There's probably nothing more familiar to most folks over the age of 40 as a symbol of the computer age than the 9-track tape drive -- a prop in just about every sci-fi or action movie from the 1960s through the 1980s.
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Well, the 9-track era is over -- at least for the last US manufacturer of 9-track tape drives. Qualstar Corporation, a maker of tape storage products, announced the final shipment of its 9-track tape drives late last month, with a farewell celebration at its facility in Simi Valley, California. It was reminiscent of the fanfare that propelled the final VW Beetle off a Mexican assembly line a month earlier. After twenty years of designing and manufacturing these drives, the company delivered serial number 27,294, its final 9-track drive, to Vinastar Corporation.
But, the company says, tape is not dead. And, indeed, with hundreds of millions of reels of tape still carrying data that is used with some regularity -- seismic records, government information, etc. Even 9-track is by no means gone. More importantly, claims Bob Covey, Qualstar's vice president of marketing, the same advances in density and read/write speeds that continue to boost disk performance also, in most cases, lead to substantial growth in tape performance.
"The role of tape going forward is very similar to the role it has played historically," says Covey. "It is still an important backup medium and fulfills a very strong archival role, as well." What's more, says Covey, the range of new or improved tape formats introduced in recent years provides an excellent set of choices to IT organizations. "Tape and disk aren't adversarial at all," he says. Instead, Covey sees opportunities to create the most ideal mix of technologies, particularly with road maps that extend several years into the future for almost all tape formats.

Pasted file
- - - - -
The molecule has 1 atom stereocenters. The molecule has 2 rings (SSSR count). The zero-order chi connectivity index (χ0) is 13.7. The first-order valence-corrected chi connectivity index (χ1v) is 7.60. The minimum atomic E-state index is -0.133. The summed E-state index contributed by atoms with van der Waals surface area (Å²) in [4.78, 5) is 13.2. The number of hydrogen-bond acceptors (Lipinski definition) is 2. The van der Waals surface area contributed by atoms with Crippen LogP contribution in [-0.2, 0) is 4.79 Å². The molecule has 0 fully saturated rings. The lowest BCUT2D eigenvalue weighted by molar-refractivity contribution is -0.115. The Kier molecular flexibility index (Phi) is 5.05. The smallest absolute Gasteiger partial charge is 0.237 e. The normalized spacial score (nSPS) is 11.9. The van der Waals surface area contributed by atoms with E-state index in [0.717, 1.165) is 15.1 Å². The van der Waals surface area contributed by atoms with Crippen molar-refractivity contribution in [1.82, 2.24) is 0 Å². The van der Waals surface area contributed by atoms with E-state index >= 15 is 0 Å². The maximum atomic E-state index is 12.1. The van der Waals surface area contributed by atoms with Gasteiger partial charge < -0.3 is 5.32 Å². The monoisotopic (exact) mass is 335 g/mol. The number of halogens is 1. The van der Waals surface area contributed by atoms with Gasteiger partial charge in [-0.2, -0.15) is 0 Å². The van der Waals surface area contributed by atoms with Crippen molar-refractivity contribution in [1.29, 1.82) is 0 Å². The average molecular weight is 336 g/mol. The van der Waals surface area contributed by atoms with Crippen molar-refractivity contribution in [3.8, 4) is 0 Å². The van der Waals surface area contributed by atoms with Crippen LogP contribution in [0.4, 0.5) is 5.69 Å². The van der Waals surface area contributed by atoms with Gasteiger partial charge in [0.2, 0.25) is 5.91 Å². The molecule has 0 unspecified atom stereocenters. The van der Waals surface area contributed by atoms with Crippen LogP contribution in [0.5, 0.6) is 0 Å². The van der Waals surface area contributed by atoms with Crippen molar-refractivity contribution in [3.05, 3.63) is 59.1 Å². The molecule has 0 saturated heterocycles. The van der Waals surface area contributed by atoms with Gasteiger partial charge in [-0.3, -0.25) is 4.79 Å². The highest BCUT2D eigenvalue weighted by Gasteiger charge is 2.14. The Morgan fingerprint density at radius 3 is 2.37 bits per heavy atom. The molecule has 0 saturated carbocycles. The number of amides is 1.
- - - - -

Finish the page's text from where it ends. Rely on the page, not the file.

In her recent Data Mobility Group report, "The Future of Enterprise Tape", analyst Dianne McAdam says that those roadmaps generally include tape cartridges exceeding a terabyte in size -- with capacities doubling about every two years.
But this is only part of the story. As McAdams notes, "...The real revolution has been the way in which tape is now handled -- or rather "not handled." Today, vendors continue to work on ways to further automate tape environments and to make tape devices more intelligent."
McAdam, for her part, takes a very positive view of these developments. According to her assessment, tape automation rates as much improved -- though still not what it could be. However, she points to disk-tape marriages like the IBM Virtual Tape Server introduced back in 1997 and now often implemented as simply having disk systems buffering tape I/O.
Again, she adds, the question should now no longer be whether backups should be on disk or tape but on what the best mix of technologies is to enhance the backup process.
For more information:Webcast: Debunking the seven myths of tape
Tip: How to do hybrid backup
Tip: Be careful with tape labels
About the author: Alan Earls is a freelance writer in Franklin, MA.